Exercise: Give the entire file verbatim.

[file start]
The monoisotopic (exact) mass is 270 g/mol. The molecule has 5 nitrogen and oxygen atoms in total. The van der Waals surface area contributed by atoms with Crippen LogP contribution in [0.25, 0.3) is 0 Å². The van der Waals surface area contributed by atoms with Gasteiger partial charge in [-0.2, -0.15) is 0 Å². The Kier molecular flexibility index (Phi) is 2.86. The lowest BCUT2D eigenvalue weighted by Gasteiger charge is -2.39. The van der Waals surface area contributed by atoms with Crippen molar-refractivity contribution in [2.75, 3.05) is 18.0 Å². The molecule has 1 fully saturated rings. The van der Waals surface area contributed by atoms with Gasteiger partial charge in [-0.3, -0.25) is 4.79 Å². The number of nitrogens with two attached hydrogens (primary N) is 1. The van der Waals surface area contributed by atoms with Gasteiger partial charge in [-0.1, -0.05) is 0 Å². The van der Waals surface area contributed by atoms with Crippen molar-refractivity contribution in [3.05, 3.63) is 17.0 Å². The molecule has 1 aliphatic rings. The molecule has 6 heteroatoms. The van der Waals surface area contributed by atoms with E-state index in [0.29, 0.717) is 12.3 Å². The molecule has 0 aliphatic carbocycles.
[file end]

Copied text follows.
The monoisotopic (exact) mass is 270 g/mol. The molecule has 5 nitrogen and oxygen atoms in total. The van der Waals surface area contributed by atoms with Crippen LogP contribution in [0.25, 0.3) is 0 Å². The van der Waals surface area contributed by atoms with Gasteiger partial charge in [-0.2, -0.15) is 0 Å². The Kier molecular flexibility index (Phi) is 2.86. The lowest BCUT2D eigenvalue weighted by Gasteiger charge is -2.39. The van der Waals surface area contributed by atoms with Crippen molar-refractivity contribution in [2.75, 3.05) is 18.0 Å². The molecule has 1 fully saturated rings. The van der Waals surface area contributed by atoms with Gasteiger partial charge in [-0.3, -0.25) is 4.79 Å². The number of nitrogens with two attached hydrogens (primary N) is 1. The van der Waals surface area contributed by atoms with Gasteiger partial charge in [-0.1, -0.05) is 0 Å². The van der Waals surface area contributed by atoms with Crippen molar-refractivity contribution in [3.05, 3.63) is 17.0 Å². The molecule has 1 aliphatic rings. The molecule has 6 heteroatoms. The van der Waals surface area contributed by atoms with E-state index in [0.29, 0.717) is 12.3 Å². The molecule has 0 aliphatic carbocycles.